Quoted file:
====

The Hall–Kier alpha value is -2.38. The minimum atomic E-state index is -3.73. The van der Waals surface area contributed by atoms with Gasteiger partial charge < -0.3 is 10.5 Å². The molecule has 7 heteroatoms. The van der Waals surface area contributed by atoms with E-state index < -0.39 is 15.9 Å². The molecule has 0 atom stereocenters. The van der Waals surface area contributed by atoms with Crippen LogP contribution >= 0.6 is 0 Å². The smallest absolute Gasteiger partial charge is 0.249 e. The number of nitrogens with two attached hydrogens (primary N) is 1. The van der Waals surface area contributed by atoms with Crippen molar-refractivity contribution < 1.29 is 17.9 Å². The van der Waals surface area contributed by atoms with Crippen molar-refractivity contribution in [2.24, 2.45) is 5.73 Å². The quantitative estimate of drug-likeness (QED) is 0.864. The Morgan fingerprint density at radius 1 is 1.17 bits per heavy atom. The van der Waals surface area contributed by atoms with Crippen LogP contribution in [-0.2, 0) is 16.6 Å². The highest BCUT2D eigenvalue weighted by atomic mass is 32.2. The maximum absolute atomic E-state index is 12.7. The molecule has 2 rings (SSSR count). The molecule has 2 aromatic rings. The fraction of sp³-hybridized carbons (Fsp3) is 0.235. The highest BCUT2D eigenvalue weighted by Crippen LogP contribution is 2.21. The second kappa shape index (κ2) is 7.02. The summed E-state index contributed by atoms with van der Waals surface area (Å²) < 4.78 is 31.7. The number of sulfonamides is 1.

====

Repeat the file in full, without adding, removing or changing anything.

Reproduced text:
The Hall–Kier alpha value is -2.38. The minimum atomic E-state index is -3.73. The van der Waals surface area contributed by atoms with Gasteiger partial charge < -0.3 is 10.5 Å². The molecule has 7 heteroatoms. The van der Waals surface area contributed by atoms with E-state index < -0.39 is 15.9 Å². The molecule has 0 atom stereocenters. The van der Waals surface area contributed by atoms with Crippen LogP contribution >= 0.6 is 0 Å². The smallest absolute Gasteiger partial charge is 0.249 e. The number of nitrogens with two attached hydrogens (primary N) is 1. The van der Waals surface area contributed by atoms with Crippen molar-refractivity contribution < 1.29 is 17.9 Å². The van der Waals surface area contributed by atoms with Crippen molar-refractivity contribution in [2.24, 2.45) is 5.73 Å². The quantitative estimate of drug-likeness (QED) is 0.864. The Morgan fingerprint density at radius 1 is 1.17 bits per heavy atom. The van der Waals surface area contributed by atoms with Crippen LogP contribution in [-0.2, 0) is 16.6 Å². The highest BCUT2D eigenvalue weighted by atomic mass is 32.2. The maximum absolute atomic E-state index is 12.7. The molecule has 2 rings (SSSR count). The molecule has 2 aromatic rings. The fraction of sp³-hybridized carbons (Fsp3) is 0.235. The highest BCUT2D eigenvalue weighted by Crippen LogP contribution is 2.21. The second kappa shape index (κ2) is 7.02. The summed E-state index contributed by atoms with van der Waals surface area (Å²) < 4.78 is 31.7. The number of sulfonamides is 1.